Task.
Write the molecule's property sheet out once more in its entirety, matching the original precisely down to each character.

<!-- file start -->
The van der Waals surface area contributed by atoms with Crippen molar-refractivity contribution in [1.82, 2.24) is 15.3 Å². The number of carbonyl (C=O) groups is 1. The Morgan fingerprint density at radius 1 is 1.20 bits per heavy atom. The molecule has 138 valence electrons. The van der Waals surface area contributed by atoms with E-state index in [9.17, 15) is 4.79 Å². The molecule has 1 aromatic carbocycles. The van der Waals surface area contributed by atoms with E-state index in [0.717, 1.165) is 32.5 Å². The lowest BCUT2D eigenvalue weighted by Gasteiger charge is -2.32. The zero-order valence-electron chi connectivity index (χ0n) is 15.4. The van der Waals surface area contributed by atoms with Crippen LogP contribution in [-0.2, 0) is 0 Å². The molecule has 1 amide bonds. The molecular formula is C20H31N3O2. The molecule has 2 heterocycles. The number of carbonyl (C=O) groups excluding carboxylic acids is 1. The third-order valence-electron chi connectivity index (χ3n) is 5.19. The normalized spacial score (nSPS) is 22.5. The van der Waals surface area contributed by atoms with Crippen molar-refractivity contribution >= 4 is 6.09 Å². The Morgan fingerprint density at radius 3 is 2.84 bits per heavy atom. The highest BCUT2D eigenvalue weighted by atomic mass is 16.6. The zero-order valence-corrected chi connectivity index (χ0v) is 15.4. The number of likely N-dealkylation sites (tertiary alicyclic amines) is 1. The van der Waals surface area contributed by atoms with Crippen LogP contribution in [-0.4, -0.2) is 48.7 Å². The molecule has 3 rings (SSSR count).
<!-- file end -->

The van der Waals surface area contributed by atoms with Crippen molar-refractivity contribution in [1.82, 2.24) is 15.3 Å². The number of carbonyl (C=O) groups is 1. The Morgan fingerprint density at radius 1 is 1.20 bits per heavy atom. The molecule has 138 valence electrons. The van der Waals surface area contributed by atoms with E-state index in [9.17, 15) is 4.79 Å². The molecule has 1 aromatic carbocycles. The van der Waals surface area contributed by atoms with E-state index in [0.717, 1.165) is 32.5 Å². The lowest BCUT2D eigenvalue weighted by Gasteiger charge is -2.32. The zero-order valence-electron chi connectivity index (χ0n) is 15.4. The van der Waals surface area contributed by atoms with Crippen LogP contribution in [-0.2, 0) is 0 Å². The molecule has 1 amide bonds. The molecular formula is C20H31N3O2. The molecule has 2 heterocycles. The number of carbonyl (C=O) groups excluding carboxylic acids is 1. The third-order valence-electron chi connectivity index (χ3n) is 5.19. The normalized spacial score (nSPS) is 22.5. The van der Waals surface area contributed by atoms with Crippen molar-refractivity contribution >= 4 is 6.09 Å². The Morgan fingerprint density at radius 3 is 2.84 bits per heavy atom. The highest BCUT2D eigenvalue weighted by atomic mass is 16.6. The zero-order valence-corrected chi connectivity index (χ0v) is 15.4. The number of likely N-dealkylation sites (tertiary alicyclic amines) is 1. The van der Waals surface area contributed by atoms with Crippen LogP contribution in [-0.4, -0.2) is 48.7 Å². The molecule has 3 rings (SSSR count).